The Civil Rights Movement and the Rebirth of Entrepreneurship
Historians and management researchers have become increasingly interested in the rise of entrepreneurship rhetoric and aspirations in the United States since the 1970s. Most of this work ascribes entrepreneurial discourse and aspirations to the growing influence of neoliberal ideas. In this talk, I will examine an alternative source for the rebirth of entrepreneurial values: the Civil Rights Movement and its influence of liberationist movements of the 1960s and 1970s more broadly. I will do so by focusing in particular on changes in a civil rights organization in Rochester, New York, showing how and why its agenda evolved from a focus on political rights to employment rights and eventually to entrepreneurship. The talk will consider the implications of the case for the broader ways we understand entrepreneurship in modern America.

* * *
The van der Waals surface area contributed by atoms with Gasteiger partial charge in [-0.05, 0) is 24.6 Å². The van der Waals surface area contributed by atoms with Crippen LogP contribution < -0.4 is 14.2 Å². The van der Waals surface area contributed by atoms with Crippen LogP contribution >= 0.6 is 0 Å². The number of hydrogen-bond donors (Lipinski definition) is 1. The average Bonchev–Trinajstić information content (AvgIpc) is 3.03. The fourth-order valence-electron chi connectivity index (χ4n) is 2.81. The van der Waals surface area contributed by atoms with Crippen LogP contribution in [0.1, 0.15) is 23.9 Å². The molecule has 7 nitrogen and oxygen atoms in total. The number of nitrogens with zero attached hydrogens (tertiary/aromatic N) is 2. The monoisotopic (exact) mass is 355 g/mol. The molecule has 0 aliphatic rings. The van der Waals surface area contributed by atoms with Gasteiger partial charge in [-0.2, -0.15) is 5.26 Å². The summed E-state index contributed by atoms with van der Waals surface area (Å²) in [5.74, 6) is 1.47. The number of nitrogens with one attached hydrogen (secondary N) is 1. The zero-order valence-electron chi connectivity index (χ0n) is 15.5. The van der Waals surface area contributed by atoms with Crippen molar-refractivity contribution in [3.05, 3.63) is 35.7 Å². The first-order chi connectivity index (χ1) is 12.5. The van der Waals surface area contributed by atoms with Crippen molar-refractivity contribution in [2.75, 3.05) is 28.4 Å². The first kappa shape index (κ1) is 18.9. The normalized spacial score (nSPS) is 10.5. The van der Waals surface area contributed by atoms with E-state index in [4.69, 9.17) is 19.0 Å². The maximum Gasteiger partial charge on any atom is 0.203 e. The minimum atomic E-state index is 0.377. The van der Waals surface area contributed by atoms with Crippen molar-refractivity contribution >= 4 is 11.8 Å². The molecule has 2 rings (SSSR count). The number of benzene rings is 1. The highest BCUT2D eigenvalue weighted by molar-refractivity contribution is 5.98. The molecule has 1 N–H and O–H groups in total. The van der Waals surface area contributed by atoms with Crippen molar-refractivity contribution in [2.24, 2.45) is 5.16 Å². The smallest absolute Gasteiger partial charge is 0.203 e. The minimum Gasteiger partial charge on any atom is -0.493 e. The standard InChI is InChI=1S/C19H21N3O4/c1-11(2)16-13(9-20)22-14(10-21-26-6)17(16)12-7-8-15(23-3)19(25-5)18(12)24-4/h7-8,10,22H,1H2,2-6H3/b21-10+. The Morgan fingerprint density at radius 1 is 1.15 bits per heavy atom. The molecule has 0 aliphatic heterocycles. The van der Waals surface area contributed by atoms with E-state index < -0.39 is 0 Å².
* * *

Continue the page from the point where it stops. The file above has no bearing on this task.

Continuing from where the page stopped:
Speaker: R. Daniel Wadhwani
Professor of Entrepreneurship, Marshall School of Business
Professor of History, Dornsife College of Arts and Sciences
University of Southern California
Dan's research and teaching examines how entrepreneurial processes drive socio-economic change. He has published in leading journals in management and business history, and is co-editor of Organizations in Time: History, Theory, Methods (Oxford University Press, 2014). He is former chair of the AoM Management History Division and past-president of the Business History Conference, the leading business history association in North America. He has received numerous research and teaching awards, most recently the Williamson Prize which is awarded every 2-3 years to a mid-career scholar "who has made significant contributions to business history."
Session will be Moderated by: Ihsan Beezer
Who can attend?
Open to the campus community, students, postdocs, research scholars, faculty, staff, and alumni.